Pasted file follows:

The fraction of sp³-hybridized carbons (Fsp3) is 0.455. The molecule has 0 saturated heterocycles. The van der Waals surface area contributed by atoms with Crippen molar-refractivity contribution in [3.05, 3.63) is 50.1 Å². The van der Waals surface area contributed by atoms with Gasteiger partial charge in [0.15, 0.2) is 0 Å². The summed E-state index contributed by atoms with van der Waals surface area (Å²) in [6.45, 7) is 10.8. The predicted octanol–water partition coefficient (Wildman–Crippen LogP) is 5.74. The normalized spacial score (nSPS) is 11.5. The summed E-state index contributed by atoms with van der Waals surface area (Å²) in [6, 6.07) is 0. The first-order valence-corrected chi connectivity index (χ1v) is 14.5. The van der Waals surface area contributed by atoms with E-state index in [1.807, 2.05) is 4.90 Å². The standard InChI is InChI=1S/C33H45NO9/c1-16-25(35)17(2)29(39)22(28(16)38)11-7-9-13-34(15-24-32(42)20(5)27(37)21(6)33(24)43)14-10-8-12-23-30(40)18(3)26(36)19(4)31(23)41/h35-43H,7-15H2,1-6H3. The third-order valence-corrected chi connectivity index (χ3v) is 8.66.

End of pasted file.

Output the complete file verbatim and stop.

The fraction of sp³-hybridized carbons (Fsp3) is 0.455. The molecule has 0 saturated heterocycles. The van der Waals surface area contributed by atoms with Crippen molar-refractivity contribution in [3.05, 3.63) is 50.1 Å². The van der Waals surface area contributed by atoms with Gasteiger partial charge in [0.15, 0.2) is 0 Å². The summed E-state index contributed by atoms with van der Waals surface area (Å²) in [6.45, 7) is 10.8. The predicted octanol–water partition coefficient (Wildman–Crippen LogP) is 5.74. The normalized spacial score (nSPS) is 11.5. The summed E-state index contributed by atoms with van der Waals surface area (Å²) in [6, 6.07) is 0. The first-order valence-corrected chi connectivity index (χ1v) is 14.5. The van der Waals surface area contributed by atoms with E-state index in [1.807, 2.05) is 4.90 Å². The standard InChI is InChI=1S/C33H45NO9/c1-16-25(35)17(2)29(39)22(28(16)38)11-7-9-13-34(15-24-32(42)20(5)27(37)21(6)33(24)43)14-10-8-12-23-30(40)18(3)26(36)19(4)31(23)41/h35-43H,7-15H2,1-6H3. The third-order valence-corrected chi connectivity index (χ3v) is 8.66.